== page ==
Column: What matters is not what we know, but what we do

by Father Mike Stubbs

Sometimes, academic discussion can look too arcane to serve any practical purpose.

That can easily happen with a discussion about the Bible. How can historical details about a document written 2,000 years ago make any difference to us? Sunday’s Gospel reading, Mt 25:31-46, offers a good example of that.

The principal controversy among scholars concerning our Gospel reading revolves around the identity of the “least brothers of mine” who are alternately either neglected or cared for by those judged by the Son of Man, Christ the King.

There are two schools of thought. The first holds that the “least brothers of mine” refers to all humanity in need. This universalizing approach corresponds well to the broad scope of the scene of the Last Judgment, in which all persons receive the verdict of reward or punishment for their deeds of mercy or sins of omission.

By the words, “least brothers of mine,” Jesus Christ then reaffirms his identification with the human race. Even though he is the Son of God, he is also one of us. This interpretation is the most popular. Whoever you hear preach this Sunday will most likely follow it.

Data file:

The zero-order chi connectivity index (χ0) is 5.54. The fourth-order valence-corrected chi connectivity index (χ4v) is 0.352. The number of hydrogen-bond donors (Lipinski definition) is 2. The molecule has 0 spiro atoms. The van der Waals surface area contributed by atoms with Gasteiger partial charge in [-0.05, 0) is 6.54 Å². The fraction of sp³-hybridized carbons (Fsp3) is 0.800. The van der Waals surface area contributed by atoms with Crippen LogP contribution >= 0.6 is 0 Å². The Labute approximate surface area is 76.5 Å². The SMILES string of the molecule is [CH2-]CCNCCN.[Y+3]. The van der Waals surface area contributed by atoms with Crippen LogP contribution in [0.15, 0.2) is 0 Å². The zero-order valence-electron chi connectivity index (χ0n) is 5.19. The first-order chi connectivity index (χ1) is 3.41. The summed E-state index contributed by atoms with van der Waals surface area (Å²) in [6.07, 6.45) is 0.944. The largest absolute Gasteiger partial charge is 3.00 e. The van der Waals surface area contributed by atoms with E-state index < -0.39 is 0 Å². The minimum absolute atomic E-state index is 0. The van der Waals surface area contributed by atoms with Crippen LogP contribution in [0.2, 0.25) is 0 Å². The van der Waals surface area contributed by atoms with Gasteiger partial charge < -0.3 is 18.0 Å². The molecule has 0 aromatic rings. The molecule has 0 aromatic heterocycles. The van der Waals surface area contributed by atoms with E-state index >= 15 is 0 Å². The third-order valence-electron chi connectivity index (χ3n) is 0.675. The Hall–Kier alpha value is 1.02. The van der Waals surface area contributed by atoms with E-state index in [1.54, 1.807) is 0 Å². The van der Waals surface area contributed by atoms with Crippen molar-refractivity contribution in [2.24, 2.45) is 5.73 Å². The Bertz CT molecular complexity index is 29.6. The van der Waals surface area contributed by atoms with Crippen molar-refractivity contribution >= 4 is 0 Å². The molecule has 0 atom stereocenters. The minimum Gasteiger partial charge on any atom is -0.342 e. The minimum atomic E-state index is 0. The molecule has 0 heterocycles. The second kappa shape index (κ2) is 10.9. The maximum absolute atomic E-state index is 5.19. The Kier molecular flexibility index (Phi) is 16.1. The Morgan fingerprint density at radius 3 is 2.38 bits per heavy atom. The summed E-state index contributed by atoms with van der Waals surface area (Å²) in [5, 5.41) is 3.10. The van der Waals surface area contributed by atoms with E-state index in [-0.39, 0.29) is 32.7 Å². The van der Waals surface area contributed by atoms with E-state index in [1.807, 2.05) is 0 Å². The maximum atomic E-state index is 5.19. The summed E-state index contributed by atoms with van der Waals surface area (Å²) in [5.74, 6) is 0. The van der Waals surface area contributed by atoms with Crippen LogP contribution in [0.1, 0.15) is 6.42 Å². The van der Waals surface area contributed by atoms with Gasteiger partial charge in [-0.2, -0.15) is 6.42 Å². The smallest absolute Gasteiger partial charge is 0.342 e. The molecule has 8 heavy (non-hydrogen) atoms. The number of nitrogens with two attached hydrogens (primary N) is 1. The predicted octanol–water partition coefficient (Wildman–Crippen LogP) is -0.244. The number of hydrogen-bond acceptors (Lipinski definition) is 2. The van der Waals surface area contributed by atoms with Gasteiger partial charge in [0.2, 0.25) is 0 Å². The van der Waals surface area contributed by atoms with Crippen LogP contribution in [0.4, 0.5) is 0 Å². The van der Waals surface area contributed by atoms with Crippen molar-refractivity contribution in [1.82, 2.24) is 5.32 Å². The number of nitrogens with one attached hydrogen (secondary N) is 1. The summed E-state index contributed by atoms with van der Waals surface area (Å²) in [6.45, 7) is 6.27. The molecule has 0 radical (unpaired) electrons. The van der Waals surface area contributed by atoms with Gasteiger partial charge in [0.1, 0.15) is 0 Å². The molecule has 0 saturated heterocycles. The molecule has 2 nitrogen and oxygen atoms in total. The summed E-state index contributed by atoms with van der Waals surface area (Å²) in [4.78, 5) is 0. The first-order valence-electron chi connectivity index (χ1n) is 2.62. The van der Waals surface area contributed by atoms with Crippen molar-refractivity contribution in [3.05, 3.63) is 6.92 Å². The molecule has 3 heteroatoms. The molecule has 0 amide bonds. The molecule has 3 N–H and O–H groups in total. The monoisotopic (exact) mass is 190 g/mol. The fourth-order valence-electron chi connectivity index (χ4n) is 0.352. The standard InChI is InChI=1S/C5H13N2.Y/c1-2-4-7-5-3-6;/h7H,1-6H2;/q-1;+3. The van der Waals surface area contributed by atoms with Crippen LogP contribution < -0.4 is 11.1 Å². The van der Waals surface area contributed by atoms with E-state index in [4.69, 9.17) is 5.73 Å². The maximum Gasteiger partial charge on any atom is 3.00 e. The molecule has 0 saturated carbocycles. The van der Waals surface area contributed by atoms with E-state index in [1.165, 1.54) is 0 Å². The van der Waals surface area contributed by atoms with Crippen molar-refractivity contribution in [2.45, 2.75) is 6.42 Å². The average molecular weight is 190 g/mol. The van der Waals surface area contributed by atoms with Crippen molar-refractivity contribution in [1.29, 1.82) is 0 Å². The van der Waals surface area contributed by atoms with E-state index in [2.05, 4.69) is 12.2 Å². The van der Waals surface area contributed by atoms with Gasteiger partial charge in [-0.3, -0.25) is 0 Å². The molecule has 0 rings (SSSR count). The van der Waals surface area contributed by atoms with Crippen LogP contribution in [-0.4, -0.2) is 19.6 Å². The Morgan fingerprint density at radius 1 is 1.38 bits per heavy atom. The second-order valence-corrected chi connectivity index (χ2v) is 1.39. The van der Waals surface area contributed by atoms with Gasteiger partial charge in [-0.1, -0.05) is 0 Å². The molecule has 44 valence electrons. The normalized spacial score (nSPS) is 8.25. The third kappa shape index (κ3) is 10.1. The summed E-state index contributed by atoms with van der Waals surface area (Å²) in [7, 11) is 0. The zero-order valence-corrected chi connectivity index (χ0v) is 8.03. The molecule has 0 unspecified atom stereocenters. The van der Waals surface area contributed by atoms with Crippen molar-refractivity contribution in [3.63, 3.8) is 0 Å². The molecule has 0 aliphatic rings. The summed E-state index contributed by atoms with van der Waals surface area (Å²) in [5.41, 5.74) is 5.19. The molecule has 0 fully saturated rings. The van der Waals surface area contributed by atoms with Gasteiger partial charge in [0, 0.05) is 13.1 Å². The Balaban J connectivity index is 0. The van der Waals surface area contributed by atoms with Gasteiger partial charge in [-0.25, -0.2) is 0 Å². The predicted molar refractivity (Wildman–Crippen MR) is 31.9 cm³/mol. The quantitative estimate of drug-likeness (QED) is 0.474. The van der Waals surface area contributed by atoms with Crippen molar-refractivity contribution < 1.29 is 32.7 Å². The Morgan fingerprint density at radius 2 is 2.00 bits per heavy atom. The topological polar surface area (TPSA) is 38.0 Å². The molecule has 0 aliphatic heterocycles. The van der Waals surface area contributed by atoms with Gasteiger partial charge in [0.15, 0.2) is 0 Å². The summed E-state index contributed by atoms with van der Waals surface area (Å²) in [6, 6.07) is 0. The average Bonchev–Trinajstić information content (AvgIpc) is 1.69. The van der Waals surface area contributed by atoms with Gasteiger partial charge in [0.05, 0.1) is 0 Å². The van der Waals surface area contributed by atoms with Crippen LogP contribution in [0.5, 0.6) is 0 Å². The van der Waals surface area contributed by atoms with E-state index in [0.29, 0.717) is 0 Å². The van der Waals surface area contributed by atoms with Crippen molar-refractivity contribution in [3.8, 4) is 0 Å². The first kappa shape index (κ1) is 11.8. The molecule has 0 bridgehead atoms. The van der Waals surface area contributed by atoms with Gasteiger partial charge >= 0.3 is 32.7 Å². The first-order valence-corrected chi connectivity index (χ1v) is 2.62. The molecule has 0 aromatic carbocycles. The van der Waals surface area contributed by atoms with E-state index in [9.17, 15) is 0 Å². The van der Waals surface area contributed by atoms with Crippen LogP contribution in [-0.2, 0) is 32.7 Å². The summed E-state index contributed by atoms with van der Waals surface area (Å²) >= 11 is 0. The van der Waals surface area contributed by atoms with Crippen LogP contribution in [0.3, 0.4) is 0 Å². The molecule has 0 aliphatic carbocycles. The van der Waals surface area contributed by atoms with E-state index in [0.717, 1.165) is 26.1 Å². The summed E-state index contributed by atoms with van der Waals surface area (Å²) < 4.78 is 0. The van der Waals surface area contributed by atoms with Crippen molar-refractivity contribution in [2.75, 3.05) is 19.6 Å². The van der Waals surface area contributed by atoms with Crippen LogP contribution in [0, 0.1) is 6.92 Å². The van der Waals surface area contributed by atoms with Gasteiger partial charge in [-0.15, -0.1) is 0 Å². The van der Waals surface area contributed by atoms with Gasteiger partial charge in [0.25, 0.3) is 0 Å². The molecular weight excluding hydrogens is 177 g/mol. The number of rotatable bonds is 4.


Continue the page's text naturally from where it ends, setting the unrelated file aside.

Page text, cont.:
The second school of thought holds instead that “least brothers of mine” refers more narrowly to believers only, to members of the church. Those arguing in favor of this position point out that this phrase resembles other phrases in Matthew’s Gospel with this more restricted meaning. This interpretation would result in the Gospel passage offering encouragement to believers who face a potentially hostile crowd of outsiders. The believers can take comfort in the thought that those outsiders will be judged on the basis of how they have treated the believers. Believe me, this interpretation does not lend itself to a homily. Nonetheless, many exegetes prefer it.

Both positions can claim significant arguments in their favor. An easy resolution of the dilemma does not appear forthcoming. At the same time, does it really matter?

Consider this: Both those who have cared for the least brothers and those who have neglected them do so without knowing that it is Christ who they are dealing with. Presumably there are others not mentioned in the judgment scene who suspect that Christ might be embodied in the downtrodden of the world. We who have heard the Gospel reading should fit into that category. But that is not brought up, because it is beside the point. It does not matter if we realize that it is Christ. The only thing that matters is how we treat him.

It does not matter if we know who the least brothers are. The only thing that matters is how we treat them. And since we do not know who they are, just as those in the Gospel reading did not know who Christ was, it behooves us to treat all people well.

The bottom line is not knowing who the person is, but how we act toward them. We will be judged on the basis of that.

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